Upgrades planned for Dysart Run

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By Christine Bryant
Staff Writer

A local restoration project several years in the making is moving forward that experts say will benefit the Blacklick Creek watershed as a whole and the properties along it.

The project, initiated by the Franklin Soil & Water Conservation District, centers on Dysart Run, a headwater stream in the Blacklick Creek watershed on the eastside of Franklin County. Its longest branch is about 3.6 miles long and is fed by 4.6 miles of land.

Though it starts in Licking County, northeast of the intersections of Kennedy, Taylor and Cleveland roads, it extends southwest into Reynoldsburg and enters Blacklick Creek just west of the transition corner where Whistlewood Drive turns into Treebourne Drive.

What was once a lazy stream, Dysart Run increasingly has become torrent, fed by stormwater runoff coming from the hard surfaces in the watershed. With it came pollution and the erosion of stream banks – and the need for repair.

The project

As the Eastside experienced growth in the late 1990s, including the addition of apartment complexes, subdivisions, shopping centers and other commercial facilities, much of the rain that fell onto these newly hard surfaces drained without passing through any stormwater control features.

As a result, Dysart Run failed to meet water quality standards established by the Ohio EPA, and larger rain storms began eroding its banks – threatening homes.

The runoff near Dysart Run needed to be intercepted in multiple locations, so FSWCD created a stormwater treatment wetland in Crawford Farms Park, located off Waggoner Road north of Broad Street.

In 2012, the FSWCD began the process of turning the existing stormwater basin into a stormwater treatment wetland, said Kurt Keljo, watershed resource specialist with Franklin Soil & Water Conservation District.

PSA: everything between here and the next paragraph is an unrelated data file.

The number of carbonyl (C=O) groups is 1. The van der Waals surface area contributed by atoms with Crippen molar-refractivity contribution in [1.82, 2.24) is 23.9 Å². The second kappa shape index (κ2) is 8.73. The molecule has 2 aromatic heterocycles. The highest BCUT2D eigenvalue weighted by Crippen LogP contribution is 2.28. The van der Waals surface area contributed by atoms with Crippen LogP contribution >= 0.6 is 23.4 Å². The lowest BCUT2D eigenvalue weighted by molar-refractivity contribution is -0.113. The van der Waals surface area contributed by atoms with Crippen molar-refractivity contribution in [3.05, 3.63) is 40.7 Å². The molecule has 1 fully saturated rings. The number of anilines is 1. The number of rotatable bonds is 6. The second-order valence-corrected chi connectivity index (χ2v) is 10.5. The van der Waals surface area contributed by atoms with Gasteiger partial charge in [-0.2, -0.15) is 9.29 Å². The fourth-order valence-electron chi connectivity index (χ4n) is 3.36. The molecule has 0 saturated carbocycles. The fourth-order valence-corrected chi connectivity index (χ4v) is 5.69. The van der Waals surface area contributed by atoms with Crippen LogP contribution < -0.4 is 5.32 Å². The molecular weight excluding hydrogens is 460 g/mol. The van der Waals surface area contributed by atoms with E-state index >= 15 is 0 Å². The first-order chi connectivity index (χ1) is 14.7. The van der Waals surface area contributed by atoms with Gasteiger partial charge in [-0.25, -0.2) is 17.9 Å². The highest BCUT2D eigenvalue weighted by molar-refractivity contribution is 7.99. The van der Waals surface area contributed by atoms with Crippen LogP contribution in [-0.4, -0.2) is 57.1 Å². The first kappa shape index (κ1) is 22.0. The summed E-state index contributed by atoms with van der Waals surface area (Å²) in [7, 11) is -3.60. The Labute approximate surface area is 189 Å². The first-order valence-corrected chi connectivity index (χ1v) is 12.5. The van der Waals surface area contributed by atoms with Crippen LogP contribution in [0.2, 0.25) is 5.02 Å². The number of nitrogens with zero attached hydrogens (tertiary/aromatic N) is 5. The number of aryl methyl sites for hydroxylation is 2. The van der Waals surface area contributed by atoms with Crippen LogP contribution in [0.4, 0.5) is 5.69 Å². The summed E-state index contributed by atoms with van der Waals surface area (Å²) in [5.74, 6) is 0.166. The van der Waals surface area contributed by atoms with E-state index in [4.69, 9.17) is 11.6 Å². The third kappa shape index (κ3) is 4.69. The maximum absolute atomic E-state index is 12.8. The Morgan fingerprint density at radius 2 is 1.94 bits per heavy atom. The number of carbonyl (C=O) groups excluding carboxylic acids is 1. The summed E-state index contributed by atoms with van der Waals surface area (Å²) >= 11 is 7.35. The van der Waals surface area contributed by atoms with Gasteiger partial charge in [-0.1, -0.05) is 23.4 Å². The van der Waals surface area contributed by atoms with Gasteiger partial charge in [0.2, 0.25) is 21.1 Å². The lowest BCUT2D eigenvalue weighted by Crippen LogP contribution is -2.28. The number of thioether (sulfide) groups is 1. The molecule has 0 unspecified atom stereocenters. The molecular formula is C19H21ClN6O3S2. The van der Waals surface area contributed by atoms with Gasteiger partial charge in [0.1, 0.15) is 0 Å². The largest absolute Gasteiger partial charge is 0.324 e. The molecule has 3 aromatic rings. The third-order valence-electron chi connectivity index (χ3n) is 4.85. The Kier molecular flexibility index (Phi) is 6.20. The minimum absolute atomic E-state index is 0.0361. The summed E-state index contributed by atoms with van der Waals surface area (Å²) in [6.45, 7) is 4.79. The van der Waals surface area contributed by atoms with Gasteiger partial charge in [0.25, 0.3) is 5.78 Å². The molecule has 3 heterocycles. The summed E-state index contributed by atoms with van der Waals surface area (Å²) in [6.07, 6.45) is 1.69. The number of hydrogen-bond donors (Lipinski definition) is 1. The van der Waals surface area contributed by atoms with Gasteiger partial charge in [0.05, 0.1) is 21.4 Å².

“The new wetland was intended to improve water quality and reduce runoff to the stream,” he said. “We do believe that it is cleaning the runoff entering Dysart and slowing the rate at which runoff reaches the creek.”

Local implications

The FSWCD is continuing its efforts to improve the water quality and restore the northern part of Blacklick Creek and its tributaries – and may be getting some help from the city of Reynoldsburg.

The organization’s plan, which initially focuses on Dysart Run, also includes completing a hydrology and hydraulics study of the watershed.

“In addition to helping guide the project, the study would provide a kind of blueprint for developing future stormwater projects in the watershed, providing us with information as to how much stormwater is entering the creek from where, and what steps would have the most impact on reducing the stormwater flows in Dysart Run,” Keljo said.

In support of this project’s grant application with the Ohio EPA, the city of Reynoldsburg has committed to providing $30,000 matching funds, pending city council approval, Keljo said. City council will vote on approving these funds at its Sept. 25 meeting.

“Restoring Dysart ultimately requires reducing the volume and rate of stormwater runoff to the creek, and the H&H study is needed to help us determine how best to move forward to reach that goal,” Keljo said.

At the Sept. 11 city council finance committee meeting, council member Marshall Spalding, who represents ward 3, said the study is important not just for Dysart Run, but to better understand why water run-off affects certain properties and not others.

Bill Sampson, director of public service for the city of Reynoldsburg, added the study gives the city a platform to pursue engineering funding.

“I love studies, but I know we have some issues in our city, particularly along Dysart ditch with stream bank erosion, that it would give us the documentation that we need to go after engineering grants,” he said.

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